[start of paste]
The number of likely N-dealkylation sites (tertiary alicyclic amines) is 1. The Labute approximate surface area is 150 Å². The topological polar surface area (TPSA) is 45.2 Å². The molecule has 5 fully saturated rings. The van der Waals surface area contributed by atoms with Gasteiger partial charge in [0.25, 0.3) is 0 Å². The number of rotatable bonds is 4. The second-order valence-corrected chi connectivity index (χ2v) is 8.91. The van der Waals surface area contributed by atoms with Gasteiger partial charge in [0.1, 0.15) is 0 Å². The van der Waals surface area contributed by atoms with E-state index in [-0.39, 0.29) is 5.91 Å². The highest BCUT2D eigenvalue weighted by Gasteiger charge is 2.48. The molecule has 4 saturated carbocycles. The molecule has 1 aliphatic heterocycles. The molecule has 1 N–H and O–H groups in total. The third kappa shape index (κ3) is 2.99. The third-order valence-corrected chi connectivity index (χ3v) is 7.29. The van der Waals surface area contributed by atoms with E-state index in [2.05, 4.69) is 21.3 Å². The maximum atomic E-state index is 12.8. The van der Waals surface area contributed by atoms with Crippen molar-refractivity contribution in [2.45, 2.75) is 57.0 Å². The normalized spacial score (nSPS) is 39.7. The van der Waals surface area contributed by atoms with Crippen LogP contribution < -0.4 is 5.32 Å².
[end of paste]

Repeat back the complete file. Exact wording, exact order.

The number of likely N-dealkylation sites (tertiary alicyclic amines) is 1. The Labute approximate surface area is 150 Å². The topological polar surface area (TPSA) is 45.2 Å². The molecule has 5 fully saturated rings. The van der Waals surface area contributed by atoms with Gasteiger partial charge in [0.25, 0.3) is 0 Å². The number of rotatable bonds is 4. The second-order valence-corrected chi connectivity index (χ2v) is 8.91. The van der Waals surface area contributed by atoms with Gasteiger partial charge in [0.1, 0.15) is 0 Å². The van der Waals surface area contributed by atoms with E-state index in [-0.39, 0.29) is 5.91 Å². The highest BCUT2D eigenvalue weighted by Gasteiger charge is 2.48. The molecule has 4 saturated carbocycles. The molecule has 1 aliphatic heterocycles. The molecule has 1 N–H and O–H groups in total. The third kappa shape index (κ3) is 2.99. The third-order valence-corrected chi connectivity index (χ3v) is 7.29. The van der Waals surface area contributed by atoms with E-state index in [2.05, 4.69) is 21.3 Å². The maximum atomic E-state index is 12.8. The van der Waals surface area contributed by atoms with Crippen molar-refractivity contribution in [2.45, 2.75) is 57.0 Å². The normalized spacial score (nSPS) is 39.7. The van der Waals surface area contributed by atoms with Crippen LogP contribution < -0.4 is 5.32 Å².